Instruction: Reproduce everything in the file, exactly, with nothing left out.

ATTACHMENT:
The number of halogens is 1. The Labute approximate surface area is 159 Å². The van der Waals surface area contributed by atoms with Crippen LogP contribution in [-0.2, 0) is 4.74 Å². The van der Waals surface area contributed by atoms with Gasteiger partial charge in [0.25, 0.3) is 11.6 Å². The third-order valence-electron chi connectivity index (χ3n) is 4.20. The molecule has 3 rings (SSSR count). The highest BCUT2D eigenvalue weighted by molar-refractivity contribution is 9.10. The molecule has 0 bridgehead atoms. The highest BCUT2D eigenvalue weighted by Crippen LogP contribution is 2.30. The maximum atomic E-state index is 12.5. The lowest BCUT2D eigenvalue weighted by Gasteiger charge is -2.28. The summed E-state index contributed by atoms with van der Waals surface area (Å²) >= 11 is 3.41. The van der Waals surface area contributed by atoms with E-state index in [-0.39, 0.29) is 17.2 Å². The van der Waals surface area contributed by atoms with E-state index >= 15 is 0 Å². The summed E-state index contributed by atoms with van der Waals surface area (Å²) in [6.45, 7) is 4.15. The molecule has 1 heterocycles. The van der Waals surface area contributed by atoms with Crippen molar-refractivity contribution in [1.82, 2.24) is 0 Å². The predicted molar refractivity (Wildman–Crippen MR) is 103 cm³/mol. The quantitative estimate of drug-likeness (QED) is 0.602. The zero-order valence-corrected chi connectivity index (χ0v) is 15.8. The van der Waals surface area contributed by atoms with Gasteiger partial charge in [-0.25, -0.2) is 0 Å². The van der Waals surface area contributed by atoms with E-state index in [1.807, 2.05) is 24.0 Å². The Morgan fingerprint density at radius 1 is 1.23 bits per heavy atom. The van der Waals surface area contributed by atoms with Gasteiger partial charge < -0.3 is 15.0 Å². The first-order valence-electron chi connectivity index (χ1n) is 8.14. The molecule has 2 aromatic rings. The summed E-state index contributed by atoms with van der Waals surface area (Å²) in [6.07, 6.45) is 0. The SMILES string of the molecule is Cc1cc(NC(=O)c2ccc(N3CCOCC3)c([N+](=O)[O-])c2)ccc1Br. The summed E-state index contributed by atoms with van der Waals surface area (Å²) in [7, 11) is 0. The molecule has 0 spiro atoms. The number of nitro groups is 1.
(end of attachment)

The number of halogens is 1. The Labute approximate surface area is 159 Å². The van der Waals surface area contributed by atoms with Crippen LogP contribution in [-0.2, 0) is 4.74 Å². The van der Waals surface area contributed by atoms with Gasteiger partial charge in [0.25, 0.3) is 11.6 Å². The third-order valence-electron chi connectivity index (χ3n) is 4.20. The molecule has 3 rings (SSSR count). The highest BCUT2D eigenvalue weighted by molar-refractivity contribution is 9.10. The molecule has 0 bridgehead atoms. The highest BCUT2D eigenvalue weighted by Crippen LogP contribution is 2.30. The maximum atomic E-state index is 12.5. The lowest BCUT2D eigenvalue weighted by Gasteiger charge is -2.28. The summed E-state index contributed by atoms with van der Waals surface area (Å²) >= 11 is 3.41. The van der Waals surface area contributed by atoms with E-state index in [-0.39, 0.29) is 17.2 Å². The van der Waals surface area contributed by atoms with E-state index >= 15 is 0 Å². The summed E-state index contributed by atoms with van der Waals surface area (Å²) in [6.45, 7) is 4.15. The molecule has 1 heterocycles. The van der Waals surface area contributed by atoms with Crippen molar-refractivity contribution in [1.82, 2.24) is 0 Å². The predicted molar refractivity (Wildman–Crippen MR) is 103 cm³/mol. The quantitative estimate of drug-likeness (QED) is 0.602. The zero-order valence-corrected chi connectivity index (χ0v) is 15.8. The van der Waals surface area contributed by atoms with Gasteiger partial charge in [-0.25, -0.2) is 0 Å². The van der Waals surface area contributed by atoms with E-state index in [1.807, 2.05) is 24.0 Å². The Morgan fingerprint density at radius 1 is 1.23 bits per heavy atom. The van der Waals surface area contributed by atoms with Gasteiger partial charge < -0.3 is 15.0 Å². The first-order valence-electron chi connectivity index (χ1n) is 8.14. The molecule has 2 aromatic rings. The summed E-state index contributed by atoms with van der Waals surface area (Å²) in [6.07, 6.45) is 0. The SMILES string of the molecule is Cc1cc(NC(=O)c2ccc(N3CCOCC3)c([N+](=O)[O-])c2)ccc1Br. The summed E-state index contributed by atoms with van der Waals surface area (Å²) in [7, 11) is 0. The molecule has 0 spiro atoms. The number of nitro groups is 1.